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Episcopalians schedule vote on church's first openly gay bishop, end investigation

Updated:

MINNEAPOLIS (AP) _ A clergyman seeking to become the first openly gay bishop in the Episcopal Church was apparently cleared of 11th-hour allegations of misconduct, a church spokesman said Tuesday.

The bishop leading the inquiry into the Rev. V. Gene Robinson will report later Tuesday on the results of his preliminary investigation and a vote will be taken, Presiding Bishop Frank Griswold said in a brief statement Tuesday.

Griswold did not comment further, but James Solheim, a church spokesman, said the vote would not have been rescheduled if Robinson hadn't been cleared of the allegations.

Robinson's spokesman, Mike Barwell, could not immediately be reached for comment

Allegations emerged Monday that Robinson had inappropriately touched a man and that he is connected to a group whose Web site can indirectly link users to pornography.

Bishop Gordon Scruton of Western Massachusetts conducted the preliminary inquiry to determine whether the claims were credible enough to warrant a full investigation.

The claims came to light just as bishops from around the country who had gathered for the church's national meeting were to start considering whether to confirm Robinson.

The gathering was thrown into turmoil after several days of intense debate over whether Robinson's election would strengthen or shatter the church. Robinson, a 56-year-old divorced father of two, has been living with his male partner for 13 years.

Robinson's supporters had called the timing of the allegations suspicious. His opponents had acknowledged they helped bring forward the Web site claim against him.

The claim of inappropriate touching was e-mailed to Vermont Bishop Thomas Ely by David Lewis of Manchester, Vt. A family friend said Tuesday that Lewis never intended the allegations to go public.

Speaking at a news conference in Manchester, Lou Midura said Lewis sent the e-mail so it could be conveyed privately to other bishops, not debated in the media. Other bishops received the e-mail as well.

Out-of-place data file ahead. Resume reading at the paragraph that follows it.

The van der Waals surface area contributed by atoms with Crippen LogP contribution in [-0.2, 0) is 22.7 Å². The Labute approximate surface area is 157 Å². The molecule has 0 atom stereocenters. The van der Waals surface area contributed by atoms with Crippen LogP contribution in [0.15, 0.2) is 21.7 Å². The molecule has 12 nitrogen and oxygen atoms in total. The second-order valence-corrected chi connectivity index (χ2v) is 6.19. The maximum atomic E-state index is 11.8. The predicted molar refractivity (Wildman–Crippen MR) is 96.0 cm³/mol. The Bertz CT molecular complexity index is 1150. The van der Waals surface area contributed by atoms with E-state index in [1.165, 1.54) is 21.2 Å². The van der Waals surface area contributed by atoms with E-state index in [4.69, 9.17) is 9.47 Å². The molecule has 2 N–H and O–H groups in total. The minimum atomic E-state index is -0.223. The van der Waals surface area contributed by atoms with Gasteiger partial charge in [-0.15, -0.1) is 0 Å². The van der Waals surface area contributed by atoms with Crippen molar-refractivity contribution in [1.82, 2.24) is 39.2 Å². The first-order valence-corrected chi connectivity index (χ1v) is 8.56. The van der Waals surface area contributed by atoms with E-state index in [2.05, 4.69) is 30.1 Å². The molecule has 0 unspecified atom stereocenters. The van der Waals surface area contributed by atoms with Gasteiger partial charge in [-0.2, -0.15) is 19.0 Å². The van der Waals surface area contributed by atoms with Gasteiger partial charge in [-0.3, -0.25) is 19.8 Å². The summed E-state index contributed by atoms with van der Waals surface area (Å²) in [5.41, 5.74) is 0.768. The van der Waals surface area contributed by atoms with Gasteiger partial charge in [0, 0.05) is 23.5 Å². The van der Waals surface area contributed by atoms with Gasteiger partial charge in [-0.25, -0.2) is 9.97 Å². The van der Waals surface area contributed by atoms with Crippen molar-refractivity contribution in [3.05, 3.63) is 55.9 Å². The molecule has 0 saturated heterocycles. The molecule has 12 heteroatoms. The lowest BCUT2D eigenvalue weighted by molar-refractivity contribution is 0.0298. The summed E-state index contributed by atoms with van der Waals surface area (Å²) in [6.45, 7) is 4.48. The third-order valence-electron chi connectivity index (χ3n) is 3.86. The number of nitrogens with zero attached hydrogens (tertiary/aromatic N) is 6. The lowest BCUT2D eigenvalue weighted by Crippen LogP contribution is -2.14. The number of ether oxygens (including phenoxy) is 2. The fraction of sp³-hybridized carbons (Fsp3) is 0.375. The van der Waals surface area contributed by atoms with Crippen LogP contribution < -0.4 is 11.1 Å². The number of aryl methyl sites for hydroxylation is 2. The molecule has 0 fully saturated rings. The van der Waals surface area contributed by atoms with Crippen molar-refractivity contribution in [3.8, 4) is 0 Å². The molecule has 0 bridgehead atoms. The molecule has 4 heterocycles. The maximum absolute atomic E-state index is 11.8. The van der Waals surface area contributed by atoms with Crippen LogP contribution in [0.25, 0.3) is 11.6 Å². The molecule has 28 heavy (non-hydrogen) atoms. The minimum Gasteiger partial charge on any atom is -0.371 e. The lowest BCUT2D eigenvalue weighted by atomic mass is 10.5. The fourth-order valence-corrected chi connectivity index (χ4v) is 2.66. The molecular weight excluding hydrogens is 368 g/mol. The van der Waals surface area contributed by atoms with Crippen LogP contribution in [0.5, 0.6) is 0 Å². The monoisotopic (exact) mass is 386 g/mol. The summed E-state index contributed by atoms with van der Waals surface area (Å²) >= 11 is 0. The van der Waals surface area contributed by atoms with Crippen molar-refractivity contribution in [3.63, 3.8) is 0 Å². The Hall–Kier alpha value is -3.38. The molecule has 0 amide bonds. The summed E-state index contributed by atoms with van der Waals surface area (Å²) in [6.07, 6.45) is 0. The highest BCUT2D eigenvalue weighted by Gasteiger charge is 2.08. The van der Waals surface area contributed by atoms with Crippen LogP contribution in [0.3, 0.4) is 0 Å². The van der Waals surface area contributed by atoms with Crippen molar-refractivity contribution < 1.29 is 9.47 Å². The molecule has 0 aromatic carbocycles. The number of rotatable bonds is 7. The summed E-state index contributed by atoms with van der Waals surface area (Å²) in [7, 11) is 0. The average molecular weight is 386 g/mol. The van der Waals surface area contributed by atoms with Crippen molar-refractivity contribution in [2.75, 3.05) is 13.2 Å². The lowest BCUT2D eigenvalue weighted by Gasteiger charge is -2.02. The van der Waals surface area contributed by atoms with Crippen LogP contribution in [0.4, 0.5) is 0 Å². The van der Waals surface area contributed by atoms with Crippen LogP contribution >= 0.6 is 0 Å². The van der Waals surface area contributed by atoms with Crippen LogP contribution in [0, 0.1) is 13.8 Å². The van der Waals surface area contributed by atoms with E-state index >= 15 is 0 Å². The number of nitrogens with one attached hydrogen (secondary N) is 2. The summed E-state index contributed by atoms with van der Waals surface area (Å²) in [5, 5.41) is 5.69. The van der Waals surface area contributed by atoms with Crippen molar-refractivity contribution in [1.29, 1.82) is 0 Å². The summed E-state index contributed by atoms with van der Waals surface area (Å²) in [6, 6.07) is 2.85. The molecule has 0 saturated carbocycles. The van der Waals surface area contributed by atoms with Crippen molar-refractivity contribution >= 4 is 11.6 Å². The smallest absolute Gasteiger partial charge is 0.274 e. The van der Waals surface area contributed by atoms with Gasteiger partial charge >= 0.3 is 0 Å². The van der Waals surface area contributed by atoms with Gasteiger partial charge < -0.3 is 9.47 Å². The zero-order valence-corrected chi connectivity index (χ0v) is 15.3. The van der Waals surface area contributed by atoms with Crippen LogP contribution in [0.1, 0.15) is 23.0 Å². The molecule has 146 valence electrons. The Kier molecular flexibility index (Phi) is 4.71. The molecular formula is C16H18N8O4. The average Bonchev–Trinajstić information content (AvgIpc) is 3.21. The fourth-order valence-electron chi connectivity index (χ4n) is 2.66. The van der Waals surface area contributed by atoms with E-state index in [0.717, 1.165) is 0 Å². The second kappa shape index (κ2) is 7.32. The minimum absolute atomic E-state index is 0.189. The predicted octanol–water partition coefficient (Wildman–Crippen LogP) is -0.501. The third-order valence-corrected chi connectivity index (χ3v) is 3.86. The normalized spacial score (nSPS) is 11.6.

Separate concerns were raised about Robinson's connection to the Web site of Outright, a secular outreach program for gay and bisexual youth that Robinson helped found.

Bishops learned of the porn link claim from David Virtue, a conservative Anglican activist and writer who has been among the harshest critics of Robinson and of Episcopal gay activists. Virtue said a bishop whom he would not identify alerted him to the link.

A member of the group's board of directors said Robinson hasn't been involved with the group for several years and had no role in developing its Web page.

The link is on an unaffiliated site that had resources for gay youth, Baxley said. That page provided resources for bisexuals that, a few links away, provided access to porn.

Robinson was elected by his diocese in June, but the church requires that a majority of convention delegates ratify his election.

On Sunday, the House of Deputies, a legislative body comprised of clergy and lay people from dioceses nationwide, approved Robinson by a 2-to-1 margin; a committee endorsed him by secret ballot Friday.

The final vote he needs is in the House of Bishops.

The American Anglican Council, which represents conservative bishops and parishes, plans a meeting in October to decide whether to break away from the church or take some other action if Robinson is seated.

Like-minded bishops in the Anglican Communion, the 77-million-member global association that includes the Episcopal Church, said they, too, will consider severing ties with the denomination if Robinson wins.

Robinson has rejected calls from conservatives that he withdraw from consideration to prevent a breakup of the church, as a gay clergyman did recently in England.

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